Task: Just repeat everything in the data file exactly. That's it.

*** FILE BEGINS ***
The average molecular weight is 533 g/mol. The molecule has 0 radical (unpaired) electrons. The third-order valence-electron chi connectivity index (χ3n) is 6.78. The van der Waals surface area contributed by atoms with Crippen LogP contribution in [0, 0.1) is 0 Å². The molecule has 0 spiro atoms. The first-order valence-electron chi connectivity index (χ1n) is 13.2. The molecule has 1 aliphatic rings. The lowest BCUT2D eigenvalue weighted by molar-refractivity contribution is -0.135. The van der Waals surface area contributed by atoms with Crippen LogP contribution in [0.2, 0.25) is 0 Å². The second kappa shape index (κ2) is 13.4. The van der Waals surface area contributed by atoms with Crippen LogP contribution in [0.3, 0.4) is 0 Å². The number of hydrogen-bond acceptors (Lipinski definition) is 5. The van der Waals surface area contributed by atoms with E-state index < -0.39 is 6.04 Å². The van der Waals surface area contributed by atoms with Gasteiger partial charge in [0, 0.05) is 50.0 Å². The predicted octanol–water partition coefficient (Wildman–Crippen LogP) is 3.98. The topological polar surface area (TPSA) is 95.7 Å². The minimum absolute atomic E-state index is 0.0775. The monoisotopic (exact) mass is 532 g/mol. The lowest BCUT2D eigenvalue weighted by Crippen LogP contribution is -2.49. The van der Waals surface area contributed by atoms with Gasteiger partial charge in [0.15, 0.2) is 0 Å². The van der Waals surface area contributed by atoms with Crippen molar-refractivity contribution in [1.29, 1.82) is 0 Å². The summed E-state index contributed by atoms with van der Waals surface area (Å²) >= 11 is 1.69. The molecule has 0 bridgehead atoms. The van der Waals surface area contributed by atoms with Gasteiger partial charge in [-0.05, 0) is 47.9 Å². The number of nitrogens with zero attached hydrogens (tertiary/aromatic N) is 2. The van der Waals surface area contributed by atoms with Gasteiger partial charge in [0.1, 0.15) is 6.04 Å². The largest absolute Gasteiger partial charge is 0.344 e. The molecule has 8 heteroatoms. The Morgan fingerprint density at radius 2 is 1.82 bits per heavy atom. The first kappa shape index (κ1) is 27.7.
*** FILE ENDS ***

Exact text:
The average molecular weight is 533 g/mol. The molecule has 0 radical (unpaired) electrons. The third-order valence-electron chi connectivity index (χ3n) is 6.78. The van der Waals surface area contributed by atoms with Crippen LogP contribution in [0, 0.1) is 0 Å². The molecule has 0 spiro atoms. The first-order valence-electron chi connectivity index (χ1n) is 13.2. The molecule has 1 aliphatic rings. The lowest BCUT2D eigenvalue weighted by molar-refractivity contribution is -0.135. The van der Waals surface area contributed by atoms with Crippen LogP contribution in [0.2, 0.25) is 0 Å². The second kappa shape index (κ2) is 13.4. The van der Waals surface area contributed by atoms with Crippen LogP contribution in [0.3, 0.4) is 0 Å². The number of hydrogen-bond acceptors (Lipinski definition) is 5. The van der Waals surface area contributed by atoms with E-state index < -0.39 is 6.04 Å². The van der Waals surface area contributed by atoms with Gasteiger partial charge in [0, 0.05) is 50.0 Å². The predicted octanol–water partition coefficient (Wildman–Crippen LogP) is 3.98. The topological polar surface area (TPSA) is 95.7 Å². The minimum absolute atomic E-state index is 0.0775. The monoisotopic (exact) mass is 532 g/mol. The lowest BCUT2D eigenvalue weighted by Crippen LogP contribution is -2.49. The van der Waals surface area contributed by atoms with Gasteiger partial charge in [0.15, 0.2) is 0 Å². The van der Waals surface area contributed by atoms with Crippen molar-refractivity contribution in [1.29, 1.82) is 0 Å². The summed E-state index contributed by atoms with van der Waals surface area (Å²) >= 11 is 1.69. The molecule has 0 bridgehead atoms. The van der Waals surface area contributed by atoms with Gasteiger partial charge in [-0.05, 0) is 47.9 Å². The number of nitrogens with zero attached hydrogens (tertiary/aromatic N) is 2. The van der Waals surface area contributed by atoms with Gasteiger partial charge in [0.1, 0.15) is 6.04 Å². The largest absolute Gasteiger partial charge is 0.344 e. The molecule has 8 heteroatoms. The Morgan fingerprint density at radius 2 is 1.82 bits per heavy atom. The first kappa shape index (κ1) is 27.7.